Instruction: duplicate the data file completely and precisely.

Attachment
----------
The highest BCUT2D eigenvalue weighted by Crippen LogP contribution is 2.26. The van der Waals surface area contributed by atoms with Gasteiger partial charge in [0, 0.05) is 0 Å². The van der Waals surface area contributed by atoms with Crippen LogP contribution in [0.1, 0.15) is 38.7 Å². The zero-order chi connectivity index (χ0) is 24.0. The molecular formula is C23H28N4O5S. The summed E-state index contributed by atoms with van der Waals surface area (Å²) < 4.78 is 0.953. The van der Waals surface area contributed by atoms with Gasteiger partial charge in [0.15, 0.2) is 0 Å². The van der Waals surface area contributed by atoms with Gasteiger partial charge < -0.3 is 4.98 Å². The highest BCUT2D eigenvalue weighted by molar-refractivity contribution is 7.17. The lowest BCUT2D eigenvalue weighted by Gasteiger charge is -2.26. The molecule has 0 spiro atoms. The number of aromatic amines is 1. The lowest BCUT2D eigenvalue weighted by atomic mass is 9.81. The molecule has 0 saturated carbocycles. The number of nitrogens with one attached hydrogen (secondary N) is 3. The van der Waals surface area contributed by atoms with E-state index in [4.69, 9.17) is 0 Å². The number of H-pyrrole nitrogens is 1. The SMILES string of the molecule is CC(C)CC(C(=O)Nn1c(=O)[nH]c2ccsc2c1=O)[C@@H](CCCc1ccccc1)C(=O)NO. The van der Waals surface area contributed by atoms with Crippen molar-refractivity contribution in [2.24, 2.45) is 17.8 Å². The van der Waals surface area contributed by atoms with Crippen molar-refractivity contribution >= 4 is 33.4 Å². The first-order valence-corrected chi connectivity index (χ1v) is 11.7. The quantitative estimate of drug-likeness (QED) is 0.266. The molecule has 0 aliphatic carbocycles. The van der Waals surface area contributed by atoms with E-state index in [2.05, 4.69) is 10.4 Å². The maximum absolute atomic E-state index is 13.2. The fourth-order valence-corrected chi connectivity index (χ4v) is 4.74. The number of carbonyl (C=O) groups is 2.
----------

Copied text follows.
The highest BCUT2D eigenvalue weighted by Crippen LogP contribution is 2.26. The van der Waals surface area contributed by atoms with Gasteiger partial charge in [0, 0.05) is 0 Å². The van der Waals surface area contributed by atoms with Crippen LogP contribution in [0.1, 0.15) is 38.7 Å². The zero-order chi connectivity index (χ0) is 24.0. The molecular formula is C23H28N4O5S. The summed E-state index contributed by atoms with van der Waals surface area (Å²) < 4.78 is 0.953. The van der Waals surface area contributed by atoms with Gasteiger partial charge in [0.15, 0.2) is 0 Å². The van der Waals surface area contributed by atoms with Gasteiger partial charge < -0.3 is 4.98 Å². The highest BCUT2D eigenvalue weighted by molar-refractivity contribution is 7.17. The lowest BCUT2D eigenvalue weighted by Gasteiger charge is -2.26. The molecule has 0 spiro atoms. The number of aromatic amines is 1. The lowest BCUT2D eigenvalue weighted by atomic mass is 9.81. The molecule has 0 saturated carbocycles. The number of nitrogens with one attached hydrogen (secondary N) is 3. The van der Waals surface area contributed by atoms with E-state index in [4.69, 9.17) is 0 Å². The number of H-pyrrole nitrogens is 1. The SMILES string of the molecule is CC(C)CC(C(=O)Nn1c(=O)[nH]c2ccsc2c1=O)[C@@H](CCCc1ccccc1)C(=O)NO. The van der Waals surface area contributed by atoms with Crippen molar-refractivity contribution in [2.24, 2.45) is 17.8 Å². The van der Waals surface area contributed by atoms with Crippen molar-refractivity contribution >= 4 is 33.4 Å². The first-order valence-corrected chi connectivity index (χ1v) is 11.7. The quantitative estimate of drug-likeness (QED) is 0.266. The molecule has 0 aliphatic carbocycles. The van der Waals surface area contributed by atoms with E-state index in [2.05, 4.69) is 10.4 Å². The maximum absolute atomic E-state index is 13.2. The fourth-order valence-corrected chi connectivity index (χ4v) is 4.74. The number of carbonyl (C=O) groups is 2.